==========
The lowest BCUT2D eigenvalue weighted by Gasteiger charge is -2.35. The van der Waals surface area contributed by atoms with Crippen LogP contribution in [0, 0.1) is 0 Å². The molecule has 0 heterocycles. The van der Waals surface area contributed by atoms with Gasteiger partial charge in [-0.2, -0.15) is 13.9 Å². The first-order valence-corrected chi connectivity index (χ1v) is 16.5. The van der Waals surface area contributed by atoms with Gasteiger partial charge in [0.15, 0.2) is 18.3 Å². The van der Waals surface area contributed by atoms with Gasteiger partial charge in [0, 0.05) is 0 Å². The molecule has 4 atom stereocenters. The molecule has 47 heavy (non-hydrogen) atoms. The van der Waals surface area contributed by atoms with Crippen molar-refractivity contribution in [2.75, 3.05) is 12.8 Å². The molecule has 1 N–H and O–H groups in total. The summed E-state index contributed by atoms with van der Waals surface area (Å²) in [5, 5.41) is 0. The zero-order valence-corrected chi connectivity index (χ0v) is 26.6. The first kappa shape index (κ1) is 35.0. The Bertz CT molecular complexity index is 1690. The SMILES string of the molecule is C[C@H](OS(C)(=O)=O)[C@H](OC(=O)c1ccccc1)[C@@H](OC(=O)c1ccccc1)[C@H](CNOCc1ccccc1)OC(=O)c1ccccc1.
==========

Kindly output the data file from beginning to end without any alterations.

The lowest BCUT2D eigenvalue weighted by Gasteiger charge is -2.35. The van der Waals surface area contributed by atoms with Crippen LogP contribution in [0, 0.1) is 0 Å². The molecule has 0 heterocycles. The van der Waals surface area contributed by atoms with Gasteiger partial charge in [-0.2, -0.15) is 13.9 Å². The first-order valence-corrected chi connectivity index (χ1v) is 16.5. The van der Waals surface area contributed by atoms with Gasteiger partial charge in [0.15, 0.2) is 18.3 Å². The van der Waals surface area contributed by atoms with Gasteiger partial charge in [0, 0.05) is 0 Å². The molecule has 4 atom stereocenters. The molecule has 47 heavy (non-hydrogen) atoms. The van der Waals surface area contributed by atoms with Crippen molar-refractivity contribution in [2.75, 3.05) is 12.8 Å². The molecule has 1 N–H and O–H groups in total. The summed E-state index contributed by atoms with van der Waals surface area (Å²) in [5, 5.41) is 0. The zero-order valence-corrected chi connectivity index (χ0v) is 26.6. The first kappa shape index (κ1) is 35.0. The Bertz CT molecular complexity index is 1690. The SMILES string of the molecule is C[C@H](OS(C)(=O)=O)[C@H](OC(=O)c1ccccc1)[C@@H](OC(=O)c1ccccc1)[C@H](CNOCc1ccccc1)OC(=O)c1ccccc1.